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(352-425/963-1033), Sufi shaikh of araqn, some 20 km north of Basm in Khorasan.

ABUL-ASAN ARAQN, AL B. AMAD B. JAFAR B. SALMN (352-425/963-1033), Sufi
shaikh of araqn, some 20 km north of Basm in Khorasan. His shrine, with a recent gravestone but
ancient adjoining mosque, overlooks the present-day village. Already celebrated in his own lifetime,
araqn is said to receive illustrious visitors such as Sultan Mamd of azna and Ebn Sn.
Although many traditions pointing to his greatness as a saint are clearly legendary, there can be no
doubt he was a mystic of exceptional genius; his presence left a strong impression on such different
Sufi personalities as Ab Sad b. Abil-ayr (d. 440/1049), Abul-Qsem Qoayr (d. 465/1072), and
especially Abdallh Anr (d. 481/1089). Anr considered araqn one of the greatest spiritual
masters of the time, though he knew him as a man of little formal learning. His Arabic was reportedly
poor, and his dicta are often quoted in his local Persian dialect. To call him an illiterate village saint is
to overstate the point, but he was certainly of humble social origin. He was married to a woman who is
traditionally portrayed as a quarrelsome Xanthippe. One of his sons seems to have been murdered
under dubious circumstances; another one appears after araqns death among the followers of Ab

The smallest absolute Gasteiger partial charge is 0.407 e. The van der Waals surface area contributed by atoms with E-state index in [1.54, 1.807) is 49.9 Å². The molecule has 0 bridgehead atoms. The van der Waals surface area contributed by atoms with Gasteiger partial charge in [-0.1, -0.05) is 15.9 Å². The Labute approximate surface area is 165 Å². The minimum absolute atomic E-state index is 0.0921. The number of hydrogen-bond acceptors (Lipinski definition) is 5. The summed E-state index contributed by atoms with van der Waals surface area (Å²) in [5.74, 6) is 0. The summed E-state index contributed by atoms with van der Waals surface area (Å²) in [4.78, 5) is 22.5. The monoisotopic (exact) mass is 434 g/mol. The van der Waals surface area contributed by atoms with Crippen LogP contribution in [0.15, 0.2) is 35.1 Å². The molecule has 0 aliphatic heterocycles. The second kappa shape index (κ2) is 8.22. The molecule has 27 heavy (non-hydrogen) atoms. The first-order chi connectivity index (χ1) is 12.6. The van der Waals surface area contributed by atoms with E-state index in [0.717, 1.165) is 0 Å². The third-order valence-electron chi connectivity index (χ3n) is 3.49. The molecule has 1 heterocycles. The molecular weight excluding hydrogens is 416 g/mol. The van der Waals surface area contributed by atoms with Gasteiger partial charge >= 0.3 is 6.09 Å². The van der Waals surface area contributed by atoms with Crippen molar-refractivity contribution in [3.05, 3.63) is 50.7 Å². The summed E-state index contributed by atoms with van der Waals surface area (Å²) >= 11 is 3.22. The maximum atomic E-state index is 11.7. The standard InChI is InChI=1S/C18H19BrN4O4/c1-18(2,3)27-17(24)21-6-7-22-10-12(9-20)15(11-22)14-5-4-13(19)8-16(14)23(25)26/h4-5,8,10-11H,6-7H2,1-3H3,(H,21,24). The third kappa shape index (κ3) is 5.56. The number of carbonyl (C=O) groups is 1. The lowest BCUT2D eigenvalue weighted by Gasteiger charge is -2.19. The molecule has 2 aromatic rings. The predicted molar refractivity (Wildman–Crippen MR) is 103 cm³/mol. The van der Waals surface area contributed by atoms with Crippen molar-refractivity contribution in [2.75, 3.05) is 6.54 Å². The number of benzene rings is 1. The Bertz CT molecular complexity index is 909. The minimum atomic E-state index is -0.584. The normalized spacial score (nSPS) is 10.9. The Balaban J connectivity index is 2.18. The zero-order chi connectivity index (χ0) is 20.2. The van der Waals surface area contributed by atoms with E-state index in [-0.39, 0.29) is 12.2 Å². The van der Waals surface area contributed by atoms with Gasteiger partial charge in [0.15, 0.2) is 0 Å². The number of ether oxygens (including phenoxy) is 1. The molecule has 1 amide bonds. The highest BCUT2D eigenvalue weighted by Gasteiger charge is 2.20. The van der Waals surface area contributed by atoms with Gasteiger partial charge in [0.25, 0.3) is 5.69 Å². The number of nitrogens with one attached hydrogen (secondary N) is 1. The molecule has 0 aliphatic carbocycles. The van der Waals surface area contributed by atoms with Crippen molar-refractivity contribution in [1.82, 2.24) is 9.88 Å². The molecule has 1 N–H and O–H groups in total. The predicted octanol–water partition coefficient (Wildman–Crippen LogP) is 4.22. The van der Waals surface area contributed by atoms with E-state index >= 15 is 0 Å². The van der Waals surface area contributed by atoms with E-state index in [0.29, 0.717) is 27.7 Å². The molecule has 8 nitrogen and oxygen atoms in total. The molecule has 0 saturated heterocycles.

Sad b. Abil-ayr.
araqns affiliation with organized Sufism remains somewhat obscure. Anr intimates that AbulAbbs Qab mol, the great Sufi teacher of abarestn who is known as one of the masters of Ab
Sad, regarded araqn as his real successor; but according to Ab Sads family tradition, mol
took a neutral position in a theoretical dispute between araqn and Ab Abdallh Dstn of Basm
(d. 417/1026). The latter appears also in araqn legends as a sort of rival saint; since Dstn was
well-known as ay al-maye and learned keeper of the traditions concerning Ab Yazd Basm,
this rivalry may reflect the fact that araqn regarded himself as the real disciple of Ab Yazd, or
rather, as an Ab Yazd redivivus. Many of his sayings are indeed reminiscent of the great Basm, and
araqn biographies make it a point to show that his Sufi master was the spirituality of Ab Yazd
(the so-called oways relationship of a disciple to his immaterial master). By virtue of this relationship,
araqn figures in the spiritual genealogy of the Naqbandya order as the link between Ab Yazd (d.
261/874 or earlier) and Ab Al Frmad (d. 477/1084-85). On the other hand, Yay Sohravard traces
araqns (and mols?) spiritual descent via all to Ab Yazd, and from there to the esoteric
osravnyn of pre-Islamic Iran, which is of course not to be taken in the sense of an ordinary arqa
line. The identification of any concrete disciple-master relationship was perhaps not as important to
araqn himself as it was to some of his followers. He seems to have tended toward the Malmatya
tradition of Khorasan, and his habit of calling himself ovnmard rather than f would seem to
indicate that he had no great respect for institutionalized Sufism. In fact, he made it quite clear that he
had no master (ostd) but God, and that for him to be a real Sufi meant to be free in the deepest sense,
i.e., not to be attached to being there at all.
Basically, he followed the way of classical Islamic asceticism. He frequently called attention to the

imminence of death and the Last Day, and he emphasized the virtue of weeping. His feeling for mans
radical inadequacy vis--vis God is evident in the following saying: The litany (werd, less likely dard)
of the ovnmardn is a grief (andh) greater than the two worlds; they want to think of God but are